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Loan officers wondering why they are not seeing more potential borrowers among Millennials should look no further than the living arrangements of this much-desired demographic.
According to new data released by Pew Research, 26 percent of Millennials lived with their parents during the first quarter of this year, up from 24 percent in 2010 and 22 percent in 2007. Pew Research also found that a high percentage of Millennials living in “doubled-up” households—defined as a household with an extra adult who is not the spouse or unmarried partner of the household head. In the first four months of 2015, 48 percent of Millennials were doubled-up; from that percentage, 33 percent were living in a household headed by a parent or other adult relative. In 2010, 47 percent of Millennials were in this type of living arrangement.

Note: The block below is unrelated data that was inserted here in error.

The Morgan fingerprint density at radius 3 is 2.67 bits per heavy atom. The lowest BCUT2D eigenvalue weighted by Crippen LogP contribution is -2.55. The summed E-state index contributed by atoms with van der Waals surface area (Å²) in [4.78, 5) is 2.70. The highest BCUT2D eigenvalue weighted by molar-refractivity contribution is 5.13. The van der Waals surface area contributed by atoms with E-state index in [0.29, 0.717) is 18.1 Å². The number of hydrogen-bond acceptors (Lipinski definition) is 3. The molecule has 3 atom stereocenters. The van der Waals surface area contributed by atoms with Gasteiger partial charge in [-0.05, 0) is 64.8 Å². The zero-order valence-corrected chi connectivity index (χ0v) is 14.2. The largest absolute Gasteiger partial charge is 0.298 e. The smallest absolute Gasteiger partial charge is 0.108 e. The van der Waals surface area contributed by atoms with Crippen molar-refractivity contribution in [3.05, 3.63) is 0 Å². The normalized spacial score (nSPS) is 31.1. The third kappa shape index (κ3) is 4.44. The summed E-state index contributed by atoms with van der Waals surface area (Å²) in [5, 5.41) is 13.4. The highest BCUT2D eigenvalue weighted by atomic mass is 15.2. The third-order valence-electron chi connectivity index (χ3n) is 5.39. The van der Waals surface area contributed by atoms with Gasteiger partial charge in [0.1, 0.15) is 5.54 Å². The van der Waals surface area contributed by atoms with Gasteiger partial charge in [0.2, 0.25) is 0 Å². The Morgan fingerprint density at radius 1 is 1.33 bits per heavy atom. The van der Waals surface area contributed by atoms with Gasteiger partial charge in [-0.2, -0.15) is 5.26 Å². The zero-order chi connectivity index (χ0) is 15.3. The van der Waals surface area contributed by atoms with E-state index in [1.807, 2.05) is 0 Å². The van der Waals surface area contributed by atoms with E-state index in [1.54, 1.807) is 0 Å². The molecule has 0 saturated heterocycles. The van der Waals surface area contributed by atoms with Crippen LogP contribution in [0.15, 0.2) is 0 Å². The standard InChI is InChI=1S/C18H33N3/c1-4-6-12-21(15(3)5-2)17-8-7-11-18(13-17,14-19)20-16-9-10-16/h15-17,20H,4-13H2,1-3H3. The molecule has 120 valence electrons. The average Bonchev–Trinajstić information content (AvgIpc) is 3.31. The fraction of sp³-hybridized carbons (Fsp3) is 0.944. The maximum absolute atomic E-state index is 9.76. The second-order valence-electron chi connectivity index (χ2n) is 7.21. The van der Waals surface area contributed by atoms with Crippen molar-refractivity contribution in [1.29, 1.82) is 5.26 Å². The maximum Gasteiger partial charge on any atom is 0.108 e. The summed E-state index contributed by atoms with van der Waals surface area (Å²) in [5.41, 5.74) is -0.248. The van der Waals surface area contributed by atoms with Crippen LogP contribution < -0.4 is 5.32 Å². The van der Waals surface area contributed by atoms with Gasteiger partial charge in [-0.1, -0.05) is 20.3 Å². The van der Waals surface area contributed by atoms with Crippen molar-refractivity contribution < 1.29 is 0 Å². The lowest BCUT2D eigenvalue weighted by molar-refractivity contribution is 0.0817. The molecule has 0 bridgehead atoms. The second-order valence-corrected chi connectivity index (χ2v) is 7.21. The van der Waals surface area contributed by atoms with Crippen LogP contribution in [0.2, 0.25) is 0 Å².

“The decline in the rate at which young adults are forming households from 2007 to 2015 has had a negative impact on the demand for the nation’s housing and, in turn, residential construction,” said Richard Fry, senior researcher at Pew Research. “Because of the recession, there are substantially fewer households than would have been predicted based on population growth; using CPS data through 2011 an economist estimated that the shortfall in the number of young adult households accounted for almost three-quarters of the total 2.6 million shortfall in households throughout the economy. In other words, young adults have been a key demographic in the nation’s housing bust. Four years later, the rate at which they are forming households is no higher than it was in 2011.”